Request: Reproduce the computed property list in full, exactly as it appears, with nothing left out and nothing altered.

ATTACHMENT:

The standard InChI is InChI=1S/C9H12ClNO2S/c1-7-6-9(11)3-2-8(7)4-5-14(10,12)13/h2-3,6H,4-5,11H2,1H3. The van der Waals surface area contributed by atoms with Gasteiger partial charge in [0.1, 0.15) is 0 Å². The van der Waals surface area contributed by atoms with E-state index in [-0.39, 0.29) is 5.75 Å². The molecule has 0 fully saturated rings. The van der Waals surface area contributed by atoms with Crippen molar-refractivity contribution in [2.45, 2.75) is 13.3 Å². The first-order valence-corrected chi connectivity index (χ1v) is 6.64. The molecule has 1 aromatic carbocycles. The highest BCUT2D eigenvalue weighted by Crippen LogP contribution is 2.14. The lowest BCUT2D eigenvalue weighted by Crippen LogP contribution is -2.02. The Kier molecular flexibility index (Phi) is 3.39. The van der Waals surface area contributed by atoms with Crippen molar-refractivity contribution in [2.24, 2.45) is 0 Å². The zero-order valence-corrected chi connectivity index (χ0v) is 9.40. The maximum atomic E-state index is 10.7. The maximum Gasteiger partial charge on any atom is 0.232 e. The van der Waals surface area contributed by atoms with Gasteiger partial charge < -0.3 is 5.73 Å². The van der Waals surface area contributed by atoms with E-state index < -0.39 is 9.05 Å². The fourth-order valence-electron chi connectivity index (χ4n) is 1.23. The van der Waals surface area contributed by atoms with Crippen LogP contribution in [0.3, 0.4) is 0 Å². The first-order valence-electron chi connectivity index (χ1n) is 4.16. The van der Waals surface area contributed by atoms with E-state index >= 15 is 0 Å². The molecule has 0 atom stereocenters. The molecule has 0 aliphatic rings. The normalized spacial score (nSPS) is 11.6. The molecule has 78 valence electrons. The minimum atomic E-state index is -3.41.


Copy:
The standard InChI is InChI=1S/C9H12ClNO2S/c1-7-6-9(11)3-2-8(7)4-5-14(10,12)13/h2-3,6H,4-5,11H2,1H3. The van der Waals surface area contributed by atoms with Gasteiger partial charge in [0.1, 0.15) is 0 Å². The van der Waals surface area contributed by atoms with E-state index in [-0.39, 0.29) is 5.75 Å². The molecule has 0 fully saturated rings. The van der Waals surface area contributed by atoms with Crippen molar-refractivity contribution in [2.45, 2.75) is 13.3 Å². The first-order valence-corrected chi connectivity index (χ1v) is 6.64. The molecule has 1 aromatic carbocycles. The highest BCUT2D eigenvalue weighted by Crippen LogP contribution is 2.14. The lowest BCUT2D eigenvalue weighted by Crippen LogP contribution is -2.02. The Kier molecular flexibility index (Phi) is 3.39. The van der Waals surface area contributed by atoms with Crippen molar-refractivity contribution in [2.24, 2.45) is 0 Å². The zero-order valence-corrected chi connectivity index (χ0v) is 9.40. The maximum atomic E-state index is 10.7. The maximum Gasteiger partial charge on any atom is 0.232 e. The van der Waals surface area contributed by atoms with Gasteiger partial charge < -0.3 is 5.73 Å². The van der Waals surface area contributed by atoms with E-state index < -0.39 is 9.05 Å². The fourth-order valence-electron chi connectivity index (χ4n) is 1.23. The van der Waals surface area contributed by atoms with Crippen LogP contribution in [0.3, 0.4) is 0 Å². The first-order valence-electron chi connectivity index (χ1n) is 4.16. The van der Waals surface area contributed by atoms with E-state index >= 15 is 0 Å². The molecule has 0 atom stereocenters. The molecule has 0 aliphatic rings. The normalized spacial score (nSPS) is 11.6. The molecule has 78 valence electrons. The minimum atomic E-state index is -3.41.